Update on human rights violations in Indian-administered Jammu & Kashmir since August 2019

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In the early hours of 5 August 2019, the authorities in Indian-administered Jammu and Kashmir (J&K) State imposed a curfew on the entire territory of J&K and deployed several thousand Indian army troops and J&K police across all 22 districts without any prior announcement. In addition, on the evening of 4 August 2019 the Indian government imposed a blanket communication blockade across J&K. People woke up the next day with the entire region being under a military and communication clampdown.

At around noon on 5 August, the Indian government, led by the Bharatiya Janata Party (BJP), introduced a bill in the upper and lower houses of the Indian parliament to abrogate Article 370 of the Indian constitution. Article 370 had guaranteed ‘special status’ to J&K State since 1949 and prevented any person who did not have a state subject certificate from acquiring immovable property in J&K. The abrogation of Article 370 by the Indian government is inconsistent with earlier rulings by the Supreme Court of India, which declared that Article 370 could not be abrogated without the approval of the J&K State’s Legislative Assembly.

A majority of Indian parliamentarians voted in favour of the BJP’s decision to repeal Article 370 and to pass a second piece of legislation, the Jammu and Kashmir Reorganisation Act of 2019, which led to the split of the existing state of J&K into two Union Territories, Ladakh and J&K, under direct control of New Delhi. This move is part of the Indian government’s plan to ensure the complete annexation of J&K, in a belief that such developments would lead to an end of the decades-long conflict.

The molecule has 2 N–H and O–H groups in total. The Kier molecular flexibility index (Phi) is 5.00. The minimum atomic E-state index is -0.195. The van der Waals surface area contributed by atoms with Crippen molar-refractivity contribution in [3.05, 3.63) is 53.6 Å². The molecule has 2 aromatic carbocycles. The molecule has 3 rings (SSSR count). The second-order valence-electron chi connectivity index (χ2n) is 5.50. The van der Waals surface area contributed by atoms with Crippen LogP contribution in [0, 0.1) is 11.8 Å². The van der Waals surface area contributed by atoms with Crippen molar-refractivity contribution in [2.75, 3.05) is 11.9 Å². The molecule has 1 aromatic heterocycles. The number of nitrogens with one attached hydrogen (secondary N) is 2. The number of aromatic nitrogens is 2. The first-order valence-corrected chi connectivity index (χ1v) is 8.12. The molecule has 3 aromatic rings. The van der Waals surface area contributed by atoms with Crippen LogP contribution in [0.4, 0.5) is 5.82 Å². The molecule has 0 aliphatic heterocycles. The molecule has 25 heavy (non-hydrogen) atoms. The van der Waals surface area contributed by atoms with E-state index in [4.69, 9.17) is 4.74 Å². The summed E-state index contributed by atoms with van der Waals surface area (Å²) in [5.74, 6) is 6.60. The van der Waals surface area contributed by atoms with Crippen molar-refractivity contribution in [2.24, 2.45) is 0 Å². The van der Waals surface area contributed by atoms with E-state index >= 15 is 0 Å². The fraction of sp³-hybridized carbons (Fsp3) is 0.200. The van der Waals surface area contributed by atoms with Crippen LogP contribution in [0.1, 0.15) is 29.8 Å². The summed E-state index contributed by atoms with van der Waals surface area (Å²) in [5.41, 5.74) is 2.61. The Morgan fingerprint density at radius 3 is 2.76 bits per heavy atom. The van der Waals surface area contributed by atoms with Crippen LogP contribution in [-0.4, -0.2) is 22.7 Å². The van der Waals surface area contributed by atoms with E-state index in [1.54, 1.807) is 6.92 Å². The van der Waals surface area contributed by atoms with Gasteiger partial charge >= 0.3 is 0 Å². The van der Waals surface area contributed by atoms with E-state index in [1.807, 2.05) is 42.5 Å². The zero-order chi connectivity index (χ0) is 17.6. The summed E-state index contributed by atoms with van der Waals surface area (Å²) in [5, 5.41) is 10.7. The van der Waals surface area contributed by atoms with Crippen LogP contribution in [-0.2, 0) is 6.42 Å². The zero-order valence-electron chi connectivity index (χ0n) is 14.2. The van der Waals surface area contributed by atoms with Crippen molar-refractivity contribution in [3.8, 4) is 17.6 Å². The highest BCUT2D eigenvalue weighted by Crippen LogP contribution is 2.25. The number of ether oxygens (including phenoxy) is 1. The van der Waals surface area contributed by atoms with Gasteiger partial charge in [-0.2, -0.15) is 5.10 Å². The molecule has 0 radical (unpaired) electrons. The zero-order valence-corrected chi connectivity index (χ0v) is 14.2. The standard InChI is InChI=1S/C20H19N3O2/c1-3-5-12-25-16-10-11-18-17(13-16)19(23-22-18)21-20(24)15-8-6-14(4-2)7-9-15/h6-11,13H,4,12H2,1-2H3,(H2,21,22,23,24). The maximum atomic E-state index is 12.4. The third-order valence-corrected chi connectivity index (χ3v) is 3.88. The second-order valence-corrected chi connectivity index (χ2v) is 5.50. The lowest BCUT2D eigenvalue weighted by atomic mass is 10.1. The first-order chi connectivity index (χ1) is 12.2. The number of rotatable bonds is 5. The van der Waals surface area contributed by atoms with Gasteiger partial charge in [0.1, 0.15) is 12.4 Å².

This pivotal constitutional change was preceded by mass panic and tension in the Kashmir valley. The reports of additional troop deployment, the leaking of several government orders suggesting a “deterioration of law and order situation in the near future in Kashmir” and asking domestic tourists and Amarnath pilgrims “to leave Kashmir immediately” added to the extremely tense situation.

This update is a partial summary of the main human rights violations that have been reported since 5 August 2019. Due to the ongoing communication blockade over the entire Kashmir valley, no information could be obtained from remote districts, including in South Kashmir, and little or nothing is known about the situation in these areas. The ongoing communication clampdown has also prevented journalists and human rights activists from assessing and providing extensive reports on the situation on the ground.

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